Tuesday, March 10, 2020
The question in the Mazars case is whether the Committee on Oversight and Reform of the U.S. House of Representatives has the constitutional and statutory authority to issue a subpoena to "the accountant of President Trump and several of his business entities" that "demands financial records belonging to the President." The question in the Deutsche Bank case is "whether three committees of the House of Representatives had the constitutional and statutory authority to issue subpoenas to third-party custodians for the personal records of the sitting President of the United States." The question in the Vance case is whether a subpoena issued by NY's DA against the President as part of "a criminal investigation that, by his own admission, targets the President of the United States for possible indictment and prosecution during his term in office," "violates Article II and the Supremacy Clause of the United States Constitution."
For background on the cases see Amy Howe's terrific introduction as part of a Scotus Blog Symposium on these three cases. (here). Also check out the other symposium pieces as they come online on the Scotus Blog here.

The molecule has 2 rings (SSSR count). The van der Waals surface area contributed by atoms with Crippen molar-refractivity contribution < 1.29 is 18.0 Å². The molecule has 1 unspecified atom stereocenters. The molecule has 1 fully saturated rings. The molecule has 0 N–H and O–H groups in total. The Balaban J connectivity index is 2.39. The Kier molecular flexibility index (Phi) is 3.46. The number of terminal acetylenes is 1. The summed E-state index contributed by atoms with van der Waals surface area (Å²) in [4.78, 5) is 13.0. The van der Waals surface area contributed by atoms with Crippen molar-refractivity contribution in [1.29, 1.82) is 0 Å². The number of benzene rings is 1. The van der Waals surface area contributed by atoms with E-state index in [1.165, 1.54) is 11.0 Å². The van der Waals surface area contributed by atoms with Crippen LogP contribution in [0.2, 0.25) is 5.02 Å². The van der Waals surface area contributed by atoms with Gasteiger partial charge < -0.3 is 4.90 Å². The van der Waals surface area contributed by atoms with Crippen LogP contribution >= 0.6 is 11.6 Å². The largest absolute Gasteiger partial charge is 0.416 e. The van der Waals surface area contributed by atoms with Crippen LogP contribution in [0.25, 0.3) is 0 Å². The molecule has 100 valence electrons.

There are many amici briefs on these cases that provide unique points that highlight issues not covered in the main briefs. I want to focus on one amici brief - The Brief of Financial Investigation and Money Laundering Experts in Support of Respondent Committees of the U.S. House of Representations. The brief is filed by Jonathan J. Rusch as well as Steven E. Fineman and Daniel Chiplock of Lieff Cabraser Heimann & Berstein, LLP. This brief provides important history that "there is nothing unusal about Congressional investigations of the financial affairs of presidents and their family members." They note that what is unusual here is the fact that the President has "consistently demonstrated his resolute opposition to the disclosure of financial information relevant to Congress's concern." Obtaining this information from two banks is therefore needed.
To prohibit these subpoenas would mean that a President could engage in conduct that could never be scrutinized. It is sad to see a President failing to allow scrutiny of this information - information that would be coming from banks and not take up Presidential time. After all - if there is nothing improper, the subpoenas would provide that proof for all to see the propriety of the President's conduct. It is more troubling to see a resistance to important money-laundering initiatives that have come from both the executive and legislative branches of government.